I’ve worked as a library assistant at the Olive Kettering Library for six weeks now. It’s not what I expected, but I love it nonetheless. My tasks vary from day to day: sometimes I’m sitting at the circulation desk, making sure it “doesn’t float away” (according to Sandy, who I enjoy working with immensely), sometimes I’m finding and copying periodicals for the Inter Library Loans system, sometimes I’m watering plants and changing light bulbs. I shelve books and CDs, I creep around the basement, I watch the dust settle. My favorite tasks are the ones where I have the opportunity to return to my love, archival work. Sometimes I’m sent to Antiochiana on quests to find 50 year old articles from the Record, or photograph address books from an alumna c. 1890. I get to use my dear friend, the microform machine, to preserve century-old senior papers. All of my job is good, but those are the parts I really adore.

I get to hear a lot of stories in the OKL. Scott is a natural storyteller, both of history and of his own personal life, and there’s a lot of downtime at the library. I rarely leave a shift without some new facts about Antioch to bore my best friends with, or a tale to post to my co-op Instagram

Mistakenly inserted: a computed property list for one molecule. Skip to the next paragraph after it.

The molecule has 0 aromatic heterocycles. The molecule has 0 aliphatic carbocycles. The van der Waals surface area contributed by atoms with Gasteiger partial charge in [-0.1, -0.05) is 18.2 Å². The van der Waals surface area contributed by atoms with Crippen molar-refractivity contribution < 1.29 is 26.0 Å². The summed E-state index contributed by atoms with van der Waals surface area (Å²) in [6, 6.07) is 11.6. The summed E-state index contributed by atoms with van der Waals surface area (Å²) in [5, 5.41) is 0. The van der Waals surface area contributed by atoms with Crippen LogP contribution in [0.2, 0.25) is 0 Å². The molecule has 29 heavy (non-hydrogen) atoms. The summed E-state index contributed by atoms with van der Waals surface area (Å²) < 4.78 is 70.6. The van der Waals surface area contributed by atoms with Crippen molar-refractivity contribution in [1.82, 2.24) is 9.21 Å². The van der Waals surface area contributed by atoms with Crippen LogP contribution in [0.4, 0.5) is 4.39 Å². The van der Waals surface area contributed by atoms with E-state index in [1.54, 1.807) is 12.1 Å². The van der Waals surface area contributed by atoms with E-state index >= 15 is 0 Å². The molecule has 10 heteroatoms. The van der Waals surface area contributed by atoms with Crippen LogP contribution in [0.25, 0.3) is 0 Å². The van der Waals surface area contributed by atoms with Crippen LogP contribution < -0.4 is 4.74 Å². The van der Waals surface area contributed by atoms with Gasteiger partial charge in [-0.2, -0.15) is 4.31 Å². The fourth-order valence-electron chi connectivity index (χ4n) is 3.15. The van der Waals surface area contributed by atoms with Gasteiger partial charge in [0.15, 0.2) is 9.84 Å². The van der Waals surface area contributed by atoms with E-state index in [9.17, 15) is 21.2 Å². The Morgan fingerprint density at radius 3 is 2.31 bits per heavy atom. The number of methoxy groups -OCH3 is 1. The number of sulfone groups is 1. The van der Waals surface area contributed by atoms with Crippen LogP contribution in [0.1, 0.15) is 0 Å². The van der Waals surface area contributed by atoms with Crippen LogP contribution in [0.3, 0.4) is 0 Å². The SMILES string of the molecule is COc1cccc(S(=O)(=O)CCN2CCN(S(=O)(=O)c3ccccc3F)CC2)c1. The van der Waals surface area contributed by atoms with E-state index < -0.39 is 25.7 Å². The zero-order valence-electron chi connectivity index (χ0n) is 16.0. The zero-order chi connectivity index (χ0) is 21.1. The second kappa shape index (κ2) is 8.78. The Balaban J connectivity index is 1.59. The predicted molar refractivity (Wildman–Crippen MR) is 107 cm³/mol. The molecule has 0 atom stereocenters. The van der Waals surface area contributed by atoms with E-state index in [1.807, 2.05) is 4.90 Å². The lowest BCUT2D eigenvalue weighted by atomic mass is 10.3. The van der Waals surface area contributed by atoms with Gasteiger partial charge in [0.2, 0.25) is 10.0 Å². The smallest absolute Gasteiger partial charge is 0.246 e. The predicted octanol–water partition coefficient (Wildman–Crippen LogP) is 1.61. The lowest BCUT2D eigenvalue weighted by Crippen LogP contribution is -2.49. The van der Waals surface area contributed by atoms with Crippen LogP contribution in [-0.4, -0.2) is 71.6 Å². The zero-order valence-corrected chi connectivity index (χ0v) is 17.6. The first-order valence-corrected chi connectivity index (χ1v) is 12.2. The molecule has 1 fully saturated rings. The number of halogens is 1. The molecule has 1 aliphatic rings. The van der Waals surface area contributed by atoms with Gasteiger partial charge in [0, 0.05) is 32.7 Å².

The Olive Kettering Library is an intrinsic part of this campus, beyond just a home for books and the mailroom. It is a gathering place, a study hall, a venue for clubs, and much more. Even with a skeleton crew running it, nothing can stop the OKL from continuing its immense and beautiful presence, just as it has for the past seven decades. It is truly an honor to be a part of its staff.


Co-Op During a Pandemic: Quinn Ritzhaupt ’23

May 16, 2020

When I began at Antioch College, I had no idea what my first co-op would be.

I went through my Fall and Winter quarters in close contact with the co-op department, knowing I didn’t want to travel far, but not knowing what exactly I wanted to do. It came to me in an epiphany one night – horror stories. As a creative writing major with little actual creative writing to my name (past “novels” written as a young teen), it could be a good start to getting my work out, and something I could do from anywhere.

My friend and colleague Jacob Philip, ’23, was also searching for a close to home co-op that he could do, and so we decided to collaborate. I would be writing around a dozen short horror stories about campus, with Jacob creating corresponding illustrations. Together, we could create a book, physical copies of our work.